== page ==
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4.6 out of 5 stars
Playing the Enemy (unabridged audiobook)
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25 of 25 people found the following review helpful
Playing the Enemy is a very timely book. In these days when nations are often more divided than before, Nelson Mandela's instinct to show respect, friendliness, and common purpose with those who saw him as an enemy is a beacon that lights up the potential for all people to come together to accomplish more. John Carlin has used the Rugby World Cup imaginatively to illustrate the essence of President Mandela's approach. Mr. Carlin is a wonderful story teller, and you'll feel chills as you read the many great moments he brilliantly captures in Playing the Enemy.

Leaders have always used foreign enemies to bring their purpose together. Who realized that this could be done at the level of sport rather than through war as a way to unify a country where people were deeply suspicious (even paranoid) about one another?

I was glad to see that Mr. Carlin provided lots of background about how someone imprisoned for decades became the leader of a reconstituted nation in South Africa and went on to accomplish things that not even the most optimistic would have expected. President Mandela's story is one for the ages, and this way of telling the story makes it easier to understand for those who never saw South Africa during the Apartheid regime.

Although I had long studied and worked to help change the government in South Africa from the inside and outside, the political impact of the international boycott of the South African rugby team had been lost to me. I hope those who would like to encourage governments to behave more appropriately towards their people will remember this example.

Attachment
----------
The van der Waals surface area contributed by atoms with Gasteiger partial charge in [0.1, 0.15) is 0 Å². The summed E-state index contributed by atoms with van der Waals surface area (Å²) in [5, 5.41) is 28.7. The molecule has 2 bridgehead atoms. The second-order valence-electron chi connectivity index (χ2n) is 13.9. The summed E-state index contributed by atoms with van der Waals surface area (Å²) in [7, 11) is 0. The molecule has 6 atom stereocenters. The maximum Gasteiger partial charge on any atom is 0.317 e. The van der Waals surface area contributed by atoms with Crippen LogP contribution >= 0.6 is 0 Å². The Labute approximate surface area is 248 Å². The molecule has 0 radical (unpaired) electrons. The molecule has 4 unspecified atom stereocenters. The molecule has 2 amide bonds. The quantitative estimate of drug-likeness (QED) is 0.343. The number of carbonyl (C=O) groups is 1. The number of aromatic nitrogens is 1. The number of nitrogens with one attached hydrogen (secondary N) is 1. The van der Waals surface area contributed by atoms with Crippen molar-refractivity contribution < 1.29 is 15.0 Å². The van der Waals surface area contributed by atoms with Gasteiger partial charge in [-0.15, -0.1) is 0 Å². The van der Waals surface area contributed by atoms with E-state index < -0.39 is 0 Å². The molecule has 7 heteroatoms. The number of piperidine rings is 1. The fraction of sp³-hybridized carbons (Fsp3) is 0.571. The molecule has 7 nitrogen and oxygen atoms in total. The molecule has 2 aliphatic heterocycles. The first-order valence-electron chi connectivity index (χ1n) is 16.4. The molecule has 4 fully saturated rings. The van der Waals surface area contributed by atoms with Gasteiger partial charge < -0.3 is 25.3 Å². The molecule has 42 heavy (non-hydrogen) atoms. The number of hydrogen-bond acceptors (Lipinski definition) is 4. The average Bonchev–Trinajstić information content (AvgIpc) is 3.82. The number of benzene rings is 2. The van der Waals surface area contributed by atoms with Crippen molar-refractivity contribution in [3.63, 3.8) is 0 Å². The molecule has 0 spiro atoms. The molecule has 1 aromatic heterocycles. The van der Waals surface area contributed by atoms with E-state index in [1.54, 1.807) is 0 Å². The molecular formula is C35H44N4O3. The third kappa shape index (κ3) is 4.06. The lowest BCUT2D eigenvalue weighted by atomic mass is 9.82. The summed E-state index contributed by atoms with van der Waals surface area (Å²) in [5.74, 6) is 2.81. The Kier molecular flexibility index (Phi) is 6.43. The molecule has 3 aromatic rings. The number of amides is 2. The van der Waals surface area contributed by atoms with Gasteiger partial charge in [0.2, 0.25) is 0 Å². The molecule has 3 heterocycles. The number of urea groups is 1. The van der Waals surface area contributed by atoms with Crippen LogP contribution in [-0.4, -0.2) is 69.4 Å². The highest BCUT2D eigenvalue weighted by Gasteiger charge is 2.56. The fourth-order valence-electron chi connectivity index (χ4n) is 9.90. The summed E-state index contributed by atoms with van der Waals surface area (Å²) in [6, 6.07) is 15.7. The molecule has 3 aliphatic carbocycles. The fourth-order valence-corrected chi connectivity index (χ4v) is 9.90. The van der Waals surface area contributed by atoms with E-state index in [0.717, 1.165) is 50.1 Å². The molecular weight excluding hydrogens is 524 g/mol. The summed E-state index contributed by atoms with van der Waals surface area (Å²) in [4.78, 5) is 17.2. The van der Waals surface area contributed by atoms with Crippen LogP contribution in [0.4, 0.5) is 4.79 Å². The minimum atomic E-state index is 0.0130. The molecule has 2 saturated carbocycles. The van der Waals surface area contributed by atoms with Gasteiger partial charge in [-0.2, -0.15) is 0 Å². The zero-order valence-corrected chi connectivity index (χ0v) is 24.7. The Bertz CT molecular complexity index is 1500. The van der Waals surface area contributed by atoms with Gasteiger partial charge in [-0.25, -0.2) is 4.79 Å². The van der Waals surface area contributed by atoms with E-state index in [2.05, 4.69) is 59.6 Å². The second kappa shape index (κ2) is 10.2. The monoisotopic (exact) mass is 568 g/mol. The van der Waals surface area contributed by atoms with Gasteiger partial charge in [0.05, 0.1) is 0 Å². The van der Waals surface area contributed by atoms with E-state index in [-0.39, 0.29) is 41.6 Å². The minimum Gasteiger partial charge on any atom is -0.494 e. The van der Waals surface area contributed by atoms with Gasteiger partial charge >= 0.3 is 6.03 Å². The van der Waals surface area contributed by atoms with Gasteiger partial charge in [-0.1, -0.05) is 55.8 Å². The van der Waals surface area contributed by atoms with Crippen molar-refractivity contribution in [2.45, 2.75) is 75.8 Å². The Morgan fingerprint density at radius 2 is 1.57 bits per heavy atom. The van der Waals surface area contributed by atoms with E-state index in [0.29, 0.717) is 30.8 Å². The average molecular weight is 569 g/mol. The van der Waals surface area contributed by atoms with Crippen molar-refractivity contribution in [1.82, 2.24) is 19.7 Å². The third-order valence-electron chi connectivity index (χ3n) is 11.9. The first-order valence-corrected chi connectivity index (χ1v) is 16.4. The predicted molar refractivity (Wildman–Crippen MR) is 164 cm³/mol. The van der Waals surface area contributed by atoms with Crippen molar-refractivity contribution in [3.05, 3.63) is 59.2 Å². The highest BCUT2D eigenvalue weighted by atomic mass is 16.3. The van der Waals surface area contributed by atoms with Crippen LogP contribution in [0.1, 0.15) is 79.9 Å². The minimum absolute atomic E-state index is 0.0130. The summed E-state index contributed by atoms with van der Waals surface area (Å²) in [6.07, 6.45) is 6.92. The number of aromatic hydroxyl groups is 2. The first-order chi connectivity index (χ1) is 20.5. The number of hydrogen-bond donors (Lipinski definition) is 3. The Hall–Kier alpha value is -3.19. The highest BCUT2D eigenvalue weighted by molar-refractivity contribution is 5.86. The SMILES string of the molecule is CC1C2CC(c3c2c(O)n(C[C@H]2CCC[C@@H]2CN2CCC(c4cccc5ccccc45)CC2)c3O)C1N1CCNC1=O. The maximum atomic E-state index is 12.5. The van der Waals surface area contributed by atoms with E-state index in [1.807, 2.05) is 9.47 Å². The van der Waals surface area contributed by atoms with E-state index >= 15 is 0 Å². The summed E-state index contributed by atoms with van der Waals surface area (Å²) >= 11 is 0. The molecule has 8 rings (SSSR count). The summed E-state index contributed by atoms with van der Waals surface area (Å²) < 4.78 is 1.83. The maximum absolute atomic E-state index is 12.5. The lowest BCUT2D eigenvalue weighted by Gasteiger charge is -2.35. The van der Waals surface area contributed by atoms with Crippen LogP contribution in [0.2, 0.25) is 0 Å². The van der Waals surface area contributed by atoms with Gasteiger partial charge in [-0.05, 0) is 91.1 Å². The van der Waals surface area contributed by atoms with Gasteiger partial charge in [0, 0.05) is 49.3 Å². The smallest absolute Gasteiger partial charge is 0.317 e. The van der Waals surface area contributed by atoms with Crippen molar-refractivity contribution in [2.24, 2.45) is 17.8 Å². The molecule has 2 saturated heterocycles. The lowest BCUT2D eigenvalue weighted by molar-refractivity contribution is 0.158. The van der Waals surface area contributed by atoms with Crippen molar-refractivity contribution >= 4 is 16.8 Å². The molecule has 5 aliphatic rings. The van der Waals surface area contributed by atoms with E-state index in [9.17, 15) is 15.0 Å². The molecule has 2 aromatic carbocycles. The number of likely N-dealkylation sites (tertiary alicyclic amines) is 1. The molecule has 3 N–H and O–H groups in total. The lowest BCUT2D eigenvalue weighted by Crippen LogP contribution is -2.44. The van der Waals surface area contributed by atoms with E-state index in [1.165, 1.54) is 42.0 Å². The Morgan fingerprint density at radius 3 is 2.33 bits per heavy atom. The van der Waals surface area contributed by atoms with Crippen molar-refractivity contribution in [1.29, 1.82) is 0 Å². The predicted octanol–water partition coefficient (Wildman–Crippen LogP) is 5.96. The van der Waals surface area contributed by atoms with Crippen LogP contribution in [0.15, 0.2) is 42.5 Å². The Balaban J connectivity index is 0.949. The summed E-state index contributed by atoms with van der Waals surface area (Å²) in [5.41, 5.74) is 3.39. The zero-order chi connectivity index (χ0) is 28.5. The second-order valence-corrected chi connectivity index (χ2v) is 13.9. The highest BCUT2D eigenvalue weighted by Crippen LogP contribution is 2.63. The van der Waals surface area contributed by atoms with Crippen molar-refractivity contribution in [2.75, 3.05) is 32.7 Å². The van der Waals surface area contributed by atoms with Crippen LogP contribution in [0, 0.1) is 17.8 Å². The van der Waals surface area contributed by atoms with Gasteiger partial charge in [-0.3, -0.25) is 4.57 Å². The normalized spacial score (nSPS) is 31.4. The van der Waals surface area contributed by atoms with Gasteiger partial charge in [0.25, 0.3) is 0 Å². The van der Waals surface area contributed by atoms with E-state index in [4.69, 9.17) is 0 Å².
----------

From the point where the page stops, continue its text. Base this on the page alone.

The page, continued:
Bravo, Mr. Carlin!
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21 of 22 people found the following review helpful
VINE VOICEon 1 February 2010
Although the book uses the famous 1995 Rugby World Cup Final as a frame to hang the narrative around, it really isn't about the rugby per se. What the real meat of the book concerns is how Mandela made himself a focal point around which apartheid could be pulled down while avoiding the carnage of a civil war. The tense backroom deals and influencing required with the apartheid regime and indeed his own party and friends, are brilliantly described.

The book is excellent in describing the factions and tensions involved at the beginning of the end of apartheid. Transitioning apartheid to democracy could have gone very violently wrong not because of "black vs white" issues as you may simplistically think, but due to the fact there were miriad competing factions on all sides that led to huge danger of mass violence. Mandela's biggest problem at times was convincing the ANC to buy into symbols like the rugby springbok as a way of winning people over as he realised outright rejection of all aspects of the "white culture" would push more of the heavily armed white minority over to the side of the hardliners who actively wanted conflict. When you think how the black majority suffered under the cruelty of apartheid, taking the ANC with him on a conciliatory route was an incredible feat of diplomacy and leadership.